Imagine a world without any music

IMG_7129Imagine a world without any music. No songs, no bird song, no playing of the merry organ or sweet singing in the choir. Back in February 2020 this would have been unimaginable, at least it was to me, and then this nightmare has been our reality on or off, more on than off, for the past 16 months. I haven’t sung for all that time. And it has impoverished us more than many may have realised it would do.

I can’t track it down now, but I remember a children’s story about an evil king who banned singing and music making. He was portrayed as being a tyrant. A young girl just could not comply because her heart was filled with music and she just had to sing. The beauty of her singing filled the air and it brought colour and life back into a dull world without music. It became a song of protest and others delighted in her song. The king relented, his heart changed by the beauty of her singing. I may not have all the details right, but you get the point.

Music is a different language, one that expresses what even the most eloquent poet struggles with. It is the language of praise and lament, of celebration and sorrow, of reflection and shouts of protest. Think of the South African anthem and how this became a song of protest during Apartheid, or how Michael Tippet uses African American Spirituals to such good effect in ‘A child of our time’. Music can plunge into the deepest mysteries and its intricacy can bring us to marvel at the sheer engineering of the sound. It can move the spirit to action, calm the troubled mind, excite with possibilities.

In Harry Potter and the Philosopher’s Stone it is a beautiful harp that quells Fluffy, the three headed angry dog with big teeth guarding the entrance to the secret chamber. With it becalmed Harry, Ron and Hermione are able to get through, until it wakes of course. No music and its vicious side explodes. In the Old Testament David played the harp to quell the psychotic mind of King Saul, who on one occasion tried to pin him to a door with a spear.

A  couple of years ago, before Covid shut us down, while I was taking communion to a nursing home, a woman would tell me she would have nothing to do with it. I played the hymn the Old Rugged Cross through a speaker linked to my phone and this woman sang her heart out at the bottom of the stairs through the door. It unlocked something inside her and she was released and set free to praise, where words and environment closed the door for her.

It was St Augustine who said to sing is like praying twice. When the music matches the words perfectly, painting them, they take on an extra potency that enhances, deepens and strengthens their force.

I have long found choirs to be a place where the mystery and presence of God can be felt in a unique and profound way. Those who direct them are missionaries in the service of the gospel and those they train and nurture offer a ministry of great importance. Of course it is possible to put the ego in the foreground, but all musicians know that the music must lead and the performer must be its servant – not a bad schooling for humility and service. It trains us to be humble, proud and liberated to flourish – to almost quote Gareth Southgate, the England football manager.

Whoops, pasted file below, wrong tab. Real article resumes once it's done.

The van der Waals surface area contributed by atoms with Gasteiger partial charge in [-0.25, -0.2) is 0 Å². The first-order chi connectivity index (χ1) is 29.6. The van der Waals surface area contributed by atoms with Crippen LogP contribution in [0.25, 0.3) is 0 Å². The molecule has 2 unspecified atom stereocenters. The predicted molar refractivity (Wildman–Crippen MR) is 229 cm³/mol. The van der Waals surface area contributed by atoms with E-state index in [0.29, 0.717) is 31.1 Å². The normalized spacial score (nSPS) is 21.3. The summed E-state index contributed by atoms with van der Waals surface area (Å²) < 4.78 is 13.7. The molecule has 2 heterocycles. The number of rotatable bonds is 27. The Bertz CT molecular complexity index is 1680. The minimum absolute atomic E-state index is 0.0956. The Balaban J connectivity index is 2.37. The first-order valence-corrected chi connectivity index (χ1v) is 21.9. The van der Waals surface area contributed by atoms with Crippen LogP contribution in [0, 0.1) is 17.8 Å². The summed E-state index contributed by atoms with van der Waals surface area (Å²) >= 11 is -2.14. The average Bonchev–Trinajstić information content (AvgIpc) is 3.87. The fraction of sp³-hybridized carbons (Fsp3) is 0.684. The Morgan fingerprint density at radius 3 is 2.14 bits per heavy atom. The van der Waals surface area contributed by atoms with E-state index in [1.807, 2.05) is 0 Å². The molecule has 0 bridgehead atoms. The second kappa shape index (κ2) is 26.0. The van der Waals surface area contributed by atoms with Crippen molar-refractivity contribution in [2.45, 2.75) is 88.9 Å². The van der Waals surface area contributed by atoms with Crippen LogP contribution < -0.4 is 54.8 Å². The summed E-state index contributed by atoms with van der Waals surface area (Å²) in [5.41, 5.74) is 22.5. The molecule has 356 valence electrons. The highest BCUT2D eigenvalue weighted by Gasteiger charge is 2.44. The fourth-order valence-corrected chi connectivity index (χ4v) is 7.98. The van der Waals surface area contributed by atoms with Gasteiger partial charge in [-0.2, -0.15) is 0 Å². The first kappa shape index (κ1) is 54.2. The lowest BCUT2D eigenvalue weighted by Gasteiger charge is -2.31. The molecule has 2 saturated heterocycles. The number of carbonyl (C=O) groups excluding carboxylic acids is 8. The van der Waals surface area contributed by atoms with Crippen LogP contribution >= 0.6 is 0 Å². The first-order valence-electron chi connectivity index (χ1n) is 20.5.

That makes music something profoundly radical because it cuts through to get to the heart of who we are and what we are called to be, to the better selves we have it in us to be so that we are tamed Fluffys and not the angry ones. We are more than mere functionaries or a collection of randomly occurring cells. Music is the sound track of creation’s purpose, of the Creator’s purpose and it helps us flourish in wonder, praise and adoration.

So be radical in your music making, with songs of praise and protest, lament and celebration, and in your living of the Gospel of Jesus Christ. May the hymns, psalms and spiritual songs train you as beloved children of God and heirs of Christ’s grace, filled with the Spirit’s vibrancy and song.

Sermon for RSCM Wales Region Online Festival Service, Saturday 19th June 2021

About Ian Black

Ian is an Anglican priest and Dean of Newport Cathedral in the Church in Wales. He was previously Vicar of Peterborough and Canon Residentiary of Peterborough Cathedral in the Church of England Diocese of Peterborough. He served as Rural Dean of Peterborough for 5 years. Prior to moving to Peterborough, Ian was in Leeds for 10 years, as Vicar of Whitkirk and as a member of the Chapter of Ripon Cathedral. He has also worked in Kent in Maidstone and as priest-in-charge of a group of parishes in Faversham. He was a Minor Canon of Canterbury Cathedral, a prison chaplain and Assistant Director of Post-Ordination Training for the Diocese of Canterbury in partnership with the Diocese of Rochester. Prior to ordination Ian had a career in tax, both with the Inland Revenue as a PAYE Auditor and a firm of Chartered Accountants as a Tax Accountant. Ian was born and grew up in Stratford-upon-Avon and is a former head chorister at Shakespeare’s Church – Holy Trinity. He studied in Canterbury, Lincoln Theological College and has a Master of Divinity degree from Nottingham University. He is married with two sons. Publications include three books of prayers: Prayers for all occasions (SPCK 2011), Intercessions for Years A, B & C (SPCK 2009) and Intercessions for the Calendar of Saints and Holy Days (SPCK 2005). His most recent book, Follow me: living the sayings of Jesus, was published by Sacristy Press on 1st July 2017. There is also a hymn based on this – Christ the Saviour. Other online writings can be found under the Books & Publications tab above. He has been writing online since the mid 1990s and was a contributing blogger to the ReJesus website. Ian is a keen photographer and these frequently appear in his Facebook and Twitter posts.
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